But it is the issue of slavery that seems to be the hardest for modern readers, and you can't write about the ancient world and ignore it. A great part of the economy ran on slaves in that pre-industrial empire. Because the subject is so fraught with anger and guilt and willful ignorance in our current world, ancient world slavery is the subject of recurring comment wars on every social media platform where someone mentions it. An argument between an archaeologist and a poster who wanted to insist that an iron collar from a burial site was for a dog and not a slave went on for days. Yet ancient world slavery was a different institution from the horrors of American slavery. Most importantly to my mind, it was not race-based. You could be born of a slave mother, or become a slave because you were captured in a war, or fell into debt, or were sold by your parents. Not a happy life generally, but not dependent on your skin color. Slaves might be highly educated, the better to serve their masters.  Many tutors, secretaries, accountants and so on were slaves. Furthermore, a slave could buy their freedom, and many did, and numerous freedmen became wealthy and powerful. Your first-century hero is going to own slaves unless he is one himself, if he has any social standing and means at all. He is not going to ponder the injustice of slavery in general, although he may free some of his slaves for services rendered and dislike the master who mistreats his own.

 

Writing about the past requires an honesty, I think, that precludes trying to give people who lived two thousand years ago the sensibilities of the progressive first world of 2020. The best you can do is to realize that for your characters, the first century is what they have to work with. It is what they do with it that matters.

2 Comments
Post a comment

De-bugging

There was an orb weaver's web in the herb pots this morning, strung between the mint and the lemon grass, and herself clinging to the zigzag lightning bolt than ran down the center of it. I applaud her efforts and those of her sisters, but perhaps not in my mint where I am bound to come upon her unexpectedly before morning coffee, which is when I wander about vaguely thinking of ways to fill in looming plot holes, or alternatively what to fix for dinner, which is occasionally the more pressing problem. So I hired the Husbandly Spider Removal Service to transfer her to the back forty under the willow tree. Nonetheless she is an elegant creature, all legs and black-and-yellow jacket, a predatory sleekness about her. It's been a strange season, bugwise. I found a large beetle in the bedclothes, which must have hitchhiked in on the dog. And the sunroom has been invaded by lizards, which strictly speaking aren't bugs, but have the buglike ability to materialize inside the house from heaven knows where.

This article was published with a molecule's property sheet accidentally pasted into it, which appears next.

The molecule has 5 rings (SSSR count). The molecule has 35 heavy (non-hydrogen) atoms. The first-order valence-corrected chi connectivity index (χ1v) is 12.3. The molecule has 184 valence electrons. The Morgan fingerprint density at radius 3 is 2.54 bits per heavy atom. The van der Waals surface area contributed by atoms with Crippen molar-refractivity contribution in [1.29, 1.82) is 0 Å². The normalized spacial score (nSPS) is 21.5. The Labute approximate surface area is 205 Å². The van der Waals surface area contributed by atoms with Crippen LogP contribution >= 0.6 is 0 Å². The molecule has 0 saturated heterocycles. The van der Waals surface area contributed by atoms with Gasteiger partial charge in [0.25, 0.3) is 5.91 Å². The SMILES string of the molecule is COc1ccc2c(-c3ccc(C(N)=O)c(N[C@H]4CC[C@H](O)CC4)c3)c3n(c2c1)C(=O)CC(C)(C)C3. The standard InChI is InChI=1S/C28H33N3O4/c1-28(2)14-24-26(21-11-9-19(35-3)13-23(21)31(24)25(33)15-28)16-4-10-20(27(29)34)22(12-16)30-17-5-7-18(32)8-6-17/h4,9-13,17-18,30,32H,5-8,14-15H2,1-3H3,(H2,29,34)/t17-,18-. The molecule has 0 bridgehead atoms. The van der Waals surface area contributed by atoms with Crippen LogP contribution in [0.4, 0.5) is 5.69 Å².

The natural world is flourishing while we have been hiding in our houses, and it probably wishes we would stay there. The garden had its loveliest spring this year when I couldn't invite anybody over to see it. Roses are like that, I suspect, and tend to be a little spiteful. The feral tomatoes, children of last year's crop, have sprung up everywhere, producing handfuls of tiny red fruit with wonderful flavor. Fred Undershed, the groundhog from next door, has eaten all the nasturtiums and gnaws the big tomatoes as they ripen. The sparrows have set up an entire bird village in the trumpet vine over the pergola, and the starlings line up at the birdbath, little towels under their arms, and splash all the water out with their mad flapping. None of them care that we are all afraid to come out of our own burrows.

     I suspect we had best remember that.

1 Comments
Post a comment